Even though it was hard to see him upset, I can see it taught him a very valuable life lesson, that you don't always get what you want, and you have to try your hardest.

PickwickThePlockingDodo Sat 22-Feb-20 13:21:46

"Never mind, there's always next time"

Berthatydfil Sat 22-Feb-20 13:29:23

Encouraging him to train harder, there’s always next time etc may not be the best for him in the long run as no matter how hard HE tries he can’t control if others are bigger stronger faster better players etc.
You would be better off building mental resilience in dealing with disappointment as it will only get worse if he carries on with the sport, you should be encouraging him to recognise that he is talented compared to the vast marjority of his peers but that might not be enough if others are better, that he can only control his own efforts.

Isawthesignanditopenedupmyeyes Sat 22-Feb-20 13:41:35

@DustyD2DustyD2
@Berthatydfil
Thanks both, that’s exactly what I’m looking for, ideas for how to foster mental resilience. I realise that it’s important to handle this well and with the right mind set, I’m just not great at it! I also realise that this is a first world problem!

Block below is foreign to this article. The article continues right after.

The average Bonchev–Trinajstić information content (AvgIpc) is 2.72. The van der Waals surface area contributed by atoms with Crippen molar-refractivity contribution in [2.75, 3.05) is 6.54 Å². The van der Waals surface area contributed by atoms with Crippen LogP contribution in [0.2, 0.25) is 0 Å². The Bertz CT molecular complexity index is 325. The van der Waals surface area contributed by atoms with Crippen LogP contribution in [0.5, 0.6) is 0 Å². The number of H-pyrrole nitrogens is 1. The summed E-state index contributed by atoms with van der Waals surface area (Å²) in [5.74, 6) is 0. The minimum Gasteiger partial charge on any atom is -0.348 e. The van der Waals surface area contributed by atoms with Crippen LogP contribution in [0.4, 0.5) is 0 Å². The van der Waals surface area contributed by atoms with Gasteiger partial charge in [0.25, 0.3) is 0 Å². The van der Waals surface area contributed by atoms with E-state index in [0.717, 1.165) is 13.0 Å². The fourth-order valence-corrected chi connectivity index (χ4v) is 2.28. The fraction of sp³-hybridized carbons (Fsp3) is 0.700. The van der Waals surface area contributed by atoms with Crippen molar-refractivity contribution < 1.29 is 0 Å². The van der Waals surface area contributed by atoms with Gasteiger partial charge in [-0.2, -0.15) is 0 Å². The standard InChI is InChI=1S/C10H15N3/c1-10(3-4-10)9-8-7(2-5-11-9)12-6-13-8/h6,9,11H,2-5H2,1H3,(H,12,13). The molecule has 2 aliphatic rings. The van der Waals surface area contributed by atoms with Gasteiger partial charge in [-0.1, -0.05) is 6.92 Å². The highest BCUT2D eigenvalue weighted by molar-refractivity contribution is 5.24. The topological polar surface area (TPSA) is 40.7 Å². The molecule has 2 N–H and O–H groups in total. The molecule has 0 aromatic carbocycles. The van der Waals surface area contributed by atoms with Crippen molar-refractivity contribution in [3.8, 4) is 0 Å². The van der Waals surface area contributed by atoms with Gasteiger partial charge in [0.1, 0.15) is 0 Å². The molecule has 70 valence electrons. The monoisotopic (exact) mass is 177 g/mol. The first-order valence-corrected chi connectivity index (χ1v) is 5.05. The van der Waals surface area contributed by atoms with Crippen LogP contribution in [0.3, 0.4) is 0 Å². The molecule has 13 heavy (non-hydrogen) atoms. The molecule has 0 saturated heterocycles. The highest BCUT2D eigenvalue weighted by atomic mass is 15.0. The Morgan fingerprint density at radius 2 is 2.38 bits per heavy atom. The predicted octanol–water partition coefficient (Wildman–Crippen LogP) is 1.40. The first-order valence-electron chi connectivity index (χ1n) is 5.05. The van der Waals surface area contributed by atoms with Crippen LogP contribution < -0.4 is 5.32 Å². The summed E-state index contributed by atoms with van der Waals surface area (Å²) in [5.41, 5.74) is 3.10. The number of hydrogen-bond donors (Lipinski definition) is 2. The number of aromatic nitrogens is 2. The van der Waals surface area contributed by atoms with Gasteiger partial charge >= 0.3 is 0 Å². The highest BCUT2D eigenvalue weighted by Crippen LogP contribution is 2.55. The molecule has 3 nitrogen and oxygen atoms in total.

janemaster Sat 22-Feb-20 13:53:45

Sorry no experience in this, but I would have thought helping him see he has control over it will help i.e. never mind, you need to train harder to get back on it.
Don't let him see you upset about it though.

hopeishere Sat 22-Feb-20 13:54:20

It's ridiculous but so hard!!

DS is on the D team. We knew he'd no chance of the A team but maybe the B or C. So D was crap. However that is our interpretation of it. He's happy(ish) to keep plugging away.

Possibly try diversifying his interests so the team isn't the only thing?